Three Questions with Balla Kandeh: On the Road to Eliminating Malaria in The Gambia

Three Questions with Balla Kandeh: On the Road to Eliminating Malaria in The Gambia

Balla Kandeh is the program manager for the National Malaria Control Program (NMCP) in The Gambia. As a public health specialist and entomologist, he has more than 25 years of experience with the Ministry of Health and Social Welfare across various regions and districts in the country, including supporting the malaria program for the past 15 years. HRH2030’s Capacity Building for Malaria activity supports countries such as The Gambia to achieve their malaria control and elimination goals.  

1.Tell us about the malaria situation in the Gambia and the success your program has achieved over the past few years?

A lot of progress has been made over the past 10 years. Malaria prevalence has been reduced from four percent in 2010 to 0.2 percent in 2014 and most recently, it was 0.1 percent in 2017.

So how did we do this? There are three main points: First, we developed two key strategic documents to guide our interventions – the Malaria Strategic Plan and the Malaria Policy – both cover the period of 2014 to 2020. Second, in these two documents, we outlined seven core intervention areas, these are: malaria case management; vector control; malaria in pregnancy; partnership and coordination; monitoring and evaluation; behavior change communication, previously known as information-education-communication; and seasonal malaria chemoprevention. We have had contributions from different interventions, so we cannot single out one specific intervention and say that this is the most important – it’s about the full package. However, research shows that the most cost-effective intervention is under the vector program, bed net distribution. It has been recognized worldwide that the use of bed nets can reduce morbidity by 50 percent. That is huge. Also important is indoor residual spraying. These two interventions are the key drivers toward the prevention and control of malaria. Third, I will say, partnerships, partnerships, partnerships. Partnerships are key to whatever we are doing. We cannot just blow our own trumpets and feel like it is our own making, because we have had a lot of contributing organizations. Among them are Catholic Relief Services and its partners Health Promotion and Development Organization, Agency for the Development of Women and Children, and Catholic Development Office; MRC which is the Medical Research Council at London School of Hygiene and Tropical Medicine, as well as The West African Health Organization, WHO, UNICEF, and of course Roll Back Malaria just to name a few.

So, it is through these three pillars that we have seen success. And when we conducted a malaria indicator survey in 2017, with over 20,000 blood samples, the prevalence had dropped to 0.1 percent, which means we are on the road to eliminating malaria in The Gambia, and that is very exciting.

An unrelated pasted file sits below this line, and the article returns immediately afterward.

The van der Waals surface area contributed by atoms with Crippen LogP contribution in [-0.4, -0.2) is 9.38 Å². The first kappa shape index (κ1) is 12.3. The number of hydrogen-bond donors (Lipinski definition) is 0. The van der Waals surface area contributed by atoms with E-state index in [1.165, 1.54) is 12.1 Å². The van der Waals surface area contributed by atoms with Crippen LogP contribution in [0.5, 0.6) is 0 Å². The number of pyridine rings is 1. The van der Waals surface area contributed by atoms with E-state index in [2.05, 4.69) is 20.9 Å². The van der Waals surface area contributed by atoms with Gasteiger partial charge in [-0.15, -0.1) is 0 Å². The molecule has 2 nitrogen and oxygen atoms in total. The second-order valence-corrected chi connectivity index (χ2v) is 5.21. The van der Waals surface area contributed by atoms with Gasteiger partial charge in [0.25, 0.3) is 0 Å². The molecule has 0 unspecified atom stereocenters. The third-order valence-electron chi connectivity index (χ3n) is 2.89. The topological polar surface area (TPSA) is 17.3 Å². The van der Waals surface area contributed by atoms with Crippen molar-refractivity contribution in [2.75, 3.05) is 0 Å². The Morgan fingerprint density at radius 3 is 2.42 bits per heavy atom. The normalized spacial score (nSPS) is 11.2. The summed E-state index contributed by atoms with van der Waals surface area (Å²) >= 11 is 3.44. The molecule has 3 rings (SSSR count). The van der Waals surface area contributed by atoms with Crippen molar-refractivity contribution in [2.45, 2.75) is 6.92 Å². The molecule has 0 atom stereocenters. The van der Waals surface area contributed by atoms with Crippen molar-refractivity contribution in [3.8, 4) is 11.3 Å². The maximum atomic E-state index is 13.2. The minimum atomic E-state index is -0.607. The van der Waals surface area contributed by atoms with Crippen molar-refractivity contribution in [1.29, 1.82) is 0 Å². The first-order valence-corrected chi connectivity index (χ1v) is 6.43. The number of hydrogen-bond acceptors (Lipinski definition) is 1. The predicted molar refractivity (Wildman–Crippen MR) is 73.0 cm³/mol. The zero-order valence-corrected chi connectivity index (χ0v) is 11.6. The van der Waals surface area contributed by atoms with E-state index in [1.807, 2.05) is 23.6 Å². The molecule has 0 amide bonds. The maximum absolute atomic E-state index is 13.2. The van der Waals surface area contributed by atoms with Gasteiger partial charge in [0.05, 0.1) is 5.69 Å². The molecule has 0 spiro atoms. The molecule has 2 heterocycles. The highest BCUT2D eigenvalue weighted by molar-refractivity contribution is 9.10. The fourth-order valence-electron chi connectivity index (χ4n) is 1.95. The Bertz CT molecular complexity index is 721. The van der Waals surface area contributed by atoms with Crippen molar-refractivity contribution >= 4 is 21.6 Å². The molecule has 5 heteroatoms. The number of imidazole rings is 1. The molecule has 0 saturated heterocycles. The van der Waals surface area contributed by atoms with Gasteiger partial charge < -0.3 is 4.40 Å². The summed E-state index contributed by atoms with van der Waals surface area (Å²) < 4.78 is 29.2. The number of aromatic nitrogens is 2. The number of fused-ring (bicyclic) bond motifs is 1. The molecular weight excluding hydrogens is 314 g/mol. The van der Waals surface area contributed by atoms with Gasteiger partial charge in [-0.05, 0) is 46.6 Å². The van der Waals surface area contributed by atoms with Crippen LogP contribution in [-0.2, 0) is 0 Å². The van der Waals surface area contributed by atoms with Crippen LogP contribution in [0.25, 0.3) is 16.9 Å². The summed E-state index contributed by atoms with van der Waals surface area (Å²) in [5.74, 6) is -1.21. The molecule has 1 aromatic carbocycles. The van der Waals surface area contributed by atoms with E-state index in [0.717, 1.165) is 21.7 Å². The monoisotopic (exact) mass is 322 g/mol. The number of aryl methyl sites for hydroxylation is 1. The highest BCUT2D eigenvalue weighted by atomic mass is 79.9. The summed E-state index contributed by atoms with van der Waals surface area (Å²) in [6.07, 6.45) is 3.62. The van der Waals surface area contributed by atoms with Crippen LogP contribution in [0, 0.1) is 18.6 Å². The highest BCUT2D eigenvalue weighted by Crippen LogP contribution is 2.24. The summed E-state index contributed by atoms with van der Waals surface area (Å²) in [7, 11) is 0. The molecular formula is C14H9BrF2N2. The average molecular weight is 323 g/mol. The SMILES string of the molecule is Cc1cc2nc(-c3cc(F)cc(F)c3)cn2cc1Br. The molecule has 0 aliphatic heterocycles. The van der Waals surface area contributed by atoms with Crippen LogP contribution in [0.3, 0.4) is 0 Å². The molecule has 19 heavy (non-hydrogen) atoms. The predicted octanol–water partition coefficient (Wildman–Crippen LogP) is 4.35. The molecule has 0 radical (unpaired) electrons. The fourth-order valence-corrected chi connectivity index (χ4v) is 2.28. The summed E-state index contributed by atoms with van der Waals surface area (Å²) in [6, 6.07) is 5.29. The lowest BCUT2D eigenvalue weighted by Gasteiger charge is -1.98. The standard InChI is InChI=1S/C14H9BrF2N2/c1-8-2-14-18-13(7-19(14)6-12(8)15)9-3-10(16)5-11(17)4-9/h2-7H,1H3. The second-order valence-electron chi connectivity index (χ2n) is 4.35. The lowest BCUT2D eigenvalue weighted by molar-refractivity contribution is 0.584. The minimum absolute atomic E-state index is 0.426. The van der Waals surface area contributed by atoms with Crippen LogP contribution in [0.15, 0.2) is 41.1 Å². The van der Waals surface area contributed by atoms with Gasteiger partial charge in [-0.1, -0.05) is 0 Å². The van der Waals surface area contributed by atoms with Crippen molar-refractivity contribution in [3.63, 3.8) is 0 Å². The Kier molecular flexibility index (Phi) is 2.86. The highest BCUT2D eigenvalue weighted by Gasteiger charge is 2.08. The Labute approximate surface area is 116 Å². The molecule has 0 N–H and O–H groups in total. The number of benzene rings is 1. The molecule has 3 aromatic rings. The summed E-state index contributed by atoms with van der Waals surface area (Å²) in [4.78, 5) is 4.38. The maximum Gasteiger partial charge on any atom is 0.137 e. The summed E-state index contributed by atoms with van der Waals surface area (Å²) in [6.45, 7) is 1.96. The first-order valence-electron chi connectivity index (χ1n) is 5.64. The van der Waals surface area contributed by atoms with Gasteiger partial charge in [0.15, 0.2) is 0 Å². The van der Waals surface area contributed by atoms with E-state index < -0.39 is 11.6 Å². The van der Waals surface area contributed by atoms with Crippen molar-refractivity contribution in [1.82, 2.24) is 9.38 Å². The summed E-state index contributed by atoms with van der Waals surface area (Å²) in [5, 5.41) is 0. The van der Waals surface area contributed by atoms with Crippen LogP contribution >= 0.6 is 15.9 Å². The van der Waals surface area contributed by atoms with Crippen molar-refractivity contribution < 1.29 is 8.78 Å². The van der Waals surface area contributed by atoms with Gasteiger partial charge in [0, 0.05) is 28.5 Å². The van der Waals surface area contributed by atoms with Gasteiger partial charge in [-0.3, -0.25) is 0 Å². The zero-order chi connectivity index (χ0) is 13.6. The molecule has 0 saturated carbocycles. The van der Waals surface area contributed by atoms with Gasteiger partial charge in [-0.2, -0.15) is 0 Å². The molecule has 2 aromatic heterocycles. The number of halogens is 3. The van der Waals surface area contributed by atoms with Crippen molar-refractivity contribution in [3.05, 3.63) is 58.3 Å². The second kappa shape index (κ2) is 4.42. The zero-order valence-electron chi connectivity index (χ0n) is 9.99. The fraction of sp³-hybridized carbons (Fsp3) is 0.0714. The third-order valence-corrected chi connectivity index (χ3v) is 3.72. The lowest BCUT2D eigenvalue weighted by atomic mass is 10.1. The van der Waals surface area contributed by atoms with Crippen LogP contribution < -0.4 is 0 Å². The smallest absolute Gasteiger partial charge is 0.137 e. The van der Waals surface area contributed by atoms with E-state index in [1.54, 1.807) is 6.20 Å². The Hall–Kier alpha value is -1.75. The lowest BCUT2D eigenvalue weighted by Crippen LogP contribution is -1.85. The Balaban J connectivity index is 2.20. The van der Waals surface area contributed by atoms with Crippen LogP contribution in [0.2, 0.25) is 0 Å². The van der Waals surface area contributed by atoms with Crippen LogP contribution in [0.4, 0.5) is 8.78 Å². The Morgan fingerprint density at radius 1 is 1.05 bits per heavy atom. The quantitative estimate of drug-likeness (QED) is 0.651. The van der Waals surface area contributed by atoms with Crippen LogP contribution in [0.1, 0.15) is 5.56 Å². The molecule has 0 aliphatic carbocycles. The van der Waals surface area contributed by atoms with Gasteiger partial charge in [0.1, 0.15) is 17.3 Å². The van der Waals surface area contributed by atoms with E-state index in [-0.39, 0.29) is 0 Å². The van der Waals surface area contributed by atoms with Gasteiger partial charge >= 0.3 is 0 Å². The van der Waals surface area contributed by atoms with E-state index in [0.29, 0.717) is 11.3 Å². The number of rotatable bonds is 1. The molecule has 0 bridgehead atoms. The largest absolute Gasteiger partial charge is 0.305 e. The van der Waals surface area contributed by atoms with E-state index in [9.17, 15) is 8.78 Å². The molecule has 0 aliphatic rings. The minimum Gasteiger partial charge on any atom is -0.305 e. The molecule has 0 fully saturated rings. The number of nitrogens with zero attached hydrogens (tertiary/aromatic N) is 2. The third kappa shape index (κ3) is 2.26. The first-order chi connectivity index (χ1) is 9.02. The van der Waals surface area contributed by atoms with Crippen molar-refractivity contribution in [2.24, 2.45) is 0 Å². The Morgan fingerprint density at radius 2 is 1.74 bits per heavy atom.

2. Congratulations on your achievements! What do you see as the country’s next challenge, or what is left to achieve?

I think the key challenge is ensuring adequate resources to eliminate the disease. We have come this far, and we are proud of our accomplishments, but the further down you go, the more difficult it is to reach elimination. Malaria control takes less effort and is cheaper than reaching elimination, which involves consolidating achievements and performing surveillance to make further progress. It is costlier as you approach elimination because we are looking at and following one case at a time very closely. Tracing one case at a time to its source is more expensive than managing thousands of cases through general malaria control mechanisms. Meaning, if you perform contact tracing of a particular case in a community, you have to backtrack the individual’s movements for two weeks prior to the diagnosis to locate the source of the infection and then test and treat potential contacts. In addition, you have to follow the individual moving forward to ensure clearance of the malaria parasite from his/her blood. Getting to that level requires a lot of energy, manpower, and technical support.

Unfortunately, we are a victim of our own success. Because of our achievement in reducing malaria prevalence, donor support is decreasing. Our main challenge now is the need for increased resources. In addition to identifying alternate donor funds, we need to think creatively about new and innovative approaches such as alternative financing schemes, domestic resource mobilization, and leveraging the private sector, so we can provide the surveillance required to reach elimination.

3. HRH2030 is relatively new to partner with the NMCP in The Gambia. How can we best contribute to supporting your program’s goals?

Providing a long-term technical advisor to support the program, Dr. Dorothy Onyango, is a very key starting point. In addition to the technical support you are currently providing, our team needs HRH2030 -supported capacity building to sell our program to new and local partners and thus mobilize and secure additional resources. We are a small country – the smiling coast of Africa – and we yearn to support our own advocacy and resource mobilization efforts to give us the little push we need to cross the finish line and end malaria

Photo: In The Gambia, a health worker with Riders for Health demonstrates proper bed net usage to a village woman. © 2009 Riders for Health/Tom Oldham, Courtesy of Photoshare